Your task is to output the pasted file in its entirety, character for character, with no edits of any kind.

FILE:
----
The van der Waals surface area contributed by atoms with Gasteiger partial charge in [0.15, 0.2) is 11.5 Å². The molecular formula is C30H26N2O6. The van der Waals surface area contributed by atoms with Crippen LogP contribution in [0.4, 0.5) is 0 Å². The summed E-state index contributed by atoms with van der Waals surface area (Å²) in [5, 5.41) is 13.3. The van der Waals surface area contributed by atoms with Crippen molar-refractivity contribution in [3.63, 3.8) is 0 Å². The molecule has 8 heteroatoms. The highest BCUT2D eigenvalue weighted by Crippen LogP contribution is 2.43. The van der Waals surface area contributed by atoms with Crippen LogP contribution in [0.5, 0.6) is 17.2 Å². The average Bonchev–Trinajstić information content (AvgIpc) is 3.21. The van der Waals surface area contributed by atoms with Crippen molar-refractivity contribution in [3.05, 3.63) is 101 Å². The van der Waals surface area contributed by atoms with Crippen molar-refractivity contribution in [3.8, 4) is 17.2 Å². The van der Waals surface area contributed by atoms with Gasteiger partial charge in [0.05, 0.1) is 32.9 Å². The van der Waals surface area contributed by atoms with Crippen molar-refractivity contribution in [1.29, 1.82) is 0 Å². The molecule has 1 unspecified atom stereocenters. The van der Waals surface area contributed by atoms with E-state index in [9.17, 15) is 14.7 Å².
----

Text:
The van der Waals surface area contributed by atoms with Gasteiger partial charge in [0.15, 0.2) is 11.5 Å². The molecular formula is C30H26N2O6. The van der Waals surface area contributed by atoms with Crippen LogP contribution in [0.4, 0.5) is 0 Å². The summed E-state index contributed by atoms with van der Waals surface area (Å²) in [5, 5.41) is 13.3. The van der Waals surface area contributed by atoms with Crippen molar-refractivity contribution in [3.63, 3.8) is 0 Å². The molecule has 8 heteroatoms. The highest BCUT2D eigenvalue weighted by Crippen LogP contribution is 2.43. The van der Waals surface area contributed by atoms with Crippen LogP contribution in [0.5, 0.6) is 17.2 Å². The average Bonchev–Trinajstić information content (AvgIpc) is 3.21. The van der Waals surface area contributed by atoms with Crippen molar-refractivity contribution in [3.05, 3.63) is 101 Å². The van der Waals surface area contributed by atoms with Crippen molar-refractivity contribution in [3.8, 4) is 17.2 Å². The van der Waals surface area contributed by atoms with Gasteiger partial charge in [0.05, 0.1) is 32.9 Å². The van der Waals surface area contributed by atoms with Crippen molar-refractivity contribution in [1.29, 1.82) is 0 Å². The molecule has 1 unspecified atom stereocenters. The van der Waals surface area contributed by atoms with E-state index in [9.17, 15) is 14.7 Å².